Kevin Drum

Mark to Market

| Wed Apr. 1, 2009 1:34 AM EDT
The Wall Street Journal reports that FASB will vote soon on a proposal to loosen rules that force banks to value toxic assets at market prices:

The Financial Accounting Standards Board is proposing significant changes to its mark-to-market rules, allowing banks to set their own values for certain hard-to-value troubled mortgages, corporate loans and consumer loans. The new proposal, called FAS 157-e, is scheduled for a vote this Thursday.

The change was meant to assist U.S. banks after bankers complained current mark-to-market accounting rules forced them to undervalue their assets, by setting prices at deeply discounted, fire-sale values.

This is a complex issue, and it's true that mark-to-market can cause problems during financial panics as firms all start selling assets at once to cover losses, which in turn produces a spiral of plummeting prices, leading to losses, leading to more selling, leading to lower prices.  Rinse and repeat.  Unfortunately, the alternatives are generally worse, allowing banks to value assets using models that can be tweaked so egregiously that they bear only the vaguest relation to reality.  That's how IndyMac could claim it was "well capitalized" right up until the day it was taken over and shown to be a shell of its claimed self.

My tentative preference is to keep mark-to-market but soften its impact with a system of countercyclical regulatory forbearance.  The whole point of bank capital is to act as a cushion against losses, and in good times a bank might reasonably hold capital equal to, say, 8% of assets.  During a recession, as loans and other assets lose value, that capital is going to get eaten way, but then, that's the whole point of having it in the first place.  So why force asset sales in order to maintain arbitrary capital ratios when capital erosion is entirely predictable during recessions?  Why not instead require higher capital ratios in good times (which would reduce leverage and slow down credit expansion) and lower capital ratios in bad times (which would reduce fire sales and encourage banks to expand credit)?

Because banks are so good at lying about the quality and value of their assets, we're better off with a system that gives them as little leeway as possible when it comes to recognizing losses.  We're should force them to face the music honestly, but then allow a certain amount of capital forbearance during economic downturns.  Mark-to-market isn't appropriate for every asset, but it's appropriate for most.  It should be watered down as little as possible.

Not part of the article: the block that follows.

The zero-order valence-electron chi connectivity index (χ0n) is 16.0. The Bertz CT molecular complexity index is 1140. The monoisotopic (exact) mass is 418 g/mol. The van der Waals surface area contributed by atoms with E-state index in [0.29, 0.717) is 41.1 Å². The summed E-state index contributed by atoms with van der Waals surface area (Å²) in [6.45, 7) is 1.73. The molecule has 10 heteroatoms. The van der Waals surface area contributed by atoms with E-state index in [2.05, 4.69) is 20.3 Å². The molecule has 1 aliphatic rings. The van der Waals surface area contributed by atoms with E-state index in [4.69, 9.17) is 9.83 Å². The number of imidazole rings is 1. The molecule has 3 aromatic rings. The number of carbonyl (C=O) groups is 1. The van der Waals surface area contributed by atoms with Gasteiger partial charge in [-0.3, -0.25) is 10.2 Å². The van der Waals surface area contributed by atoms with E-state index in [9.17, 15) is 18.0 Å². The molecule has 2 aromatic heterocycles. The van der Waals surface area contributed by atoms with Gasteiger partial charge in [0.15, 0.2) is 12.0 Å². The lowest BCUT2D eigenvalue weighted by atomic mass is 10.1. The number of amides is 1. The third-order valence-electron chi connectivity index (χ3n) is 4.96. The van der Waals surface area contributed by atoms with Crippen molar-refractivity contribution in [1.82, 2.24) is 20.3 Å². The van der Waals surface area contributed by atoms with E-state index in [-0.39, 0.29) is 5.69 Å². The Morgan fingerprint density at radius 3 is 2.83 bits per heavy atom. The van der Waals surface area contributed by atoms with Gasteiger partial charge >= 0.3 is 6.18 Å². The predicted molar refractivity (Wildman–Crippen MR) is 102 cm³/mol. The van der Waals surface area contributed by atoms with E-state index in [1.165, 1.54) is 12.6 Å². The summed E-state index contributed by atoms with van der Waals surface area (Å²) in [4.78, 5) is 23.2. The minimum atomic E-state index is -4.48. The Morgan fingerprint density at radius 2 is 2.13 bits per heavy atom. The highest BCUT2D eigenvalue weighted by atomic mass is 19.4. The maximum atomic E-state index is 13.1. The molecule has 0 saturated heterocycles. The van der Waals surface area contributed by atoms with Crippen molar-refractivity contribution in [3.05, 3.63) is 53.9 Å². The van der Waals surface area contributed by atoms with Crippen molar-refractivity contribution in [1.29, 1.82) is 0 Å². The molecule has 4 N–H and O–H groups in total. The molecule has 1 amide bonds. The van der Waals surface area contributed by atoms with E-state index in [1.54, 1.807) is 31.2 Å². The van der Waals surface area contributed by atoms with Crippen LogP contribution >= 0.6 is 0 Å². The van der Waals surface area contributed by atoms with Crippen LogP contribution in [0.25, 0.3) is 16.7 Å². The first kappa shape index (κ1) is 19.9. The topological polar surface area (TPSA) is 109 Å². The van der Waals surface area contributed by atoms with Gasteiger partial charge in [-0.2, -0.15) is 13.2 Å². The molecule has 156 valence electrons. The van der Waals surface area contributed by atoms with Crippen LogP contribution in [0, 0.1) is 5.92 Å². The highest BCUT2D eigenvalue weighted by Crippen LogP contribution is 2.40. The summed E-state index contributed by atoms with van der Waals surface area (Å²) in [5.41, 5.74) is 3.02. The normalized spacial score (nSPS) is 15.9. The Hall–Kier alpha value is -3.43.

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Rachel Maddow Live!

| Tue Mar. 31, 2009 3:27 PM EDT
OK, it's not live.  She was live at a MoJo fundraiser on Saturday, though, and we taped her conversation with editors Clara Jeffery and Monika Bauerlein so everyone else could see it too.  The clip on the right is all about Maddow's secrets to ratings success, and there are more clips here.  View them all!

It was a packed event, and when it was over I was almost afraid Maddow was going to get trampled by the throngs of fans who wanted their picture taken with her.  Marian and I didn't stand a chance against the crowd, though, so no pictures of us I'm afraid. Maybe next time.

Can Obama Get Anything Done?

| Tue Mar. 31, 2009 3:18 PM EDT
John Dickerson says Obama has (justifiably) given up on working with Republicans:

At a recent lunch with reporters, Budget Director Peter Orszag was asked if he could name a useful idea submitted by Republicans. He couldn't — and didn't even pretend he'd considered many. When House Republicans put out a budget last week, Press Secretary Robert Gibbs said, "The party of no has become the party of no ideas."

Gibbs probably wouldn't have said that 40 days ago, when the White House was treating the issue of bipartisanship more carefully. But after party-line votes in the House and Senate and minimum flexibility from GOP leaders, Obama aides say that Republicans are not "acting in good faith." Which leads them to two conclusions: One, their acts of conciliation buy them nothing in negotiations with the GOP; two, and more important, they've decided they'll pay no political price for acting in a more partisan fashion.

Jon Chait says he's not getting much support from his own party either:

The last Democrat who held the White House, Bill Clinton, saw the core of his domestic agenda come to ruin, his political support collapse, and his failure spawn a massive Republican resurgence that made progressive reform impossible for a decade to come. The Democrat who last held the White House before that, Jimmy Carter, saw the exact same thing happen to him.

At this early date, nobody can know whether or not Barack Obama will escape this fate. But the contours of failure are now clearly visible. In Obama's case, as with his predecessors, the prospective culprit is the same: Democrats in Congress, and especially the Senate. At a time when the country desperately needs a coherent response to the array of challenges it faces, the congressional arm of the Democratic Party remains mired in fecklessness, parochialism, and privilege.

A landslide victory isn't what it used to be, I guess.  Opposition has made Republicans near monolithic, while victory has done nothing for Democrats except sharpen their longtime infatuation with the circular firing squad.  It's times like this that make me wish I were a heavy drinker.